As we are subjected to increasing daily stresses, we may become distracted, lose our short-term memory capacities and rely on acquired behavioral patterns. However, our memories concerning the events occurring during the acute stress period may indeed be even better than those usually registered. This type of memory, which could be called emotional memory, is beginning to be better understood. A bimodal response to stress may be responsible for these aspects at a neuroendocrine level : a rapid phase modulated by catecholamines and a slow phase relying on cortisol secretion. During ontogenesis, namely following perinatal stress, such a neurobiological imbalance may occur and be responsible for long-term implicit memory changes and individual stress vulnerability pattern. A better understanding of these mechanisms will bring bases to the development of specific treatments, and their characterization allows us to better understand and accept our own difficulties facing extreme situations.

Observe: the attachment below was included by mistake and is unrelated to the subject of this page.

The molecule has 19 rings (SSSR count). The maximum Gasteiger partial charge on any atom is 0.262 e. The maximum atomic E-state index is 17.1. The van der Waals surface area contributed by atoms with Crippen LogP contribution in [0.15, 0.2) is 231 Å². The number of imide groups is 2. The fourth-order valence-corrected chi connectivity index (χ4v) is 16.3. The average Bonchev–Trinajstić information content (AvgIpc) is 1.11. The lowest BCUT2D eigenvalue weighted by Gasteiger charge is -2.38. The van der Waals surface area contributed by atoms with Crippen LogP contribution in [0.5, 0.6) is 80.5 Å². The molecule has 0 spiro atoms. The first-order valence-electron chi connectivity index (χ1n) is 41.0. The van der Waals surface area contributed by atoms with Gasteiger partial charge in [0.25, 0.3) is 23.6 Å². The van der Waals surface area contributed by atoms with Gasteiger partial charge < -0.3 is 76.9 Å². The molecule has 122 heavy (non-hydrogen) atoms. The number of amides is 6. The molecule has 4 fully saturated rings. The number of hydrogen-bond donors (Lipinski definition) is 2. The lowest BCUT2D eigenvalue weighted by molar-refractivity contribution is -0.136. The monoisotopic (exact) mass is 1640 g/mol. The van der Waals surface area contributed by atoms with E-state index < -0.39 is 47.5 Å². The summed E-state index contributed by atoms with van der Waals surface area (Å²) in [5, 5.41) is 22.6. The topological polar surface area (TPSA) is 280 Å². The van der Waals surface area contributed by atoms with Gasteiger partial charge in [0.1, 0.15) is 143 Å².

- Dissociative amnesia
- Post-traumatic stress disorder
ASJC Scopus subject areas
- Arts and Humanities (miscellaneous)
- Applied Psychology
- Psychiatry and Mental health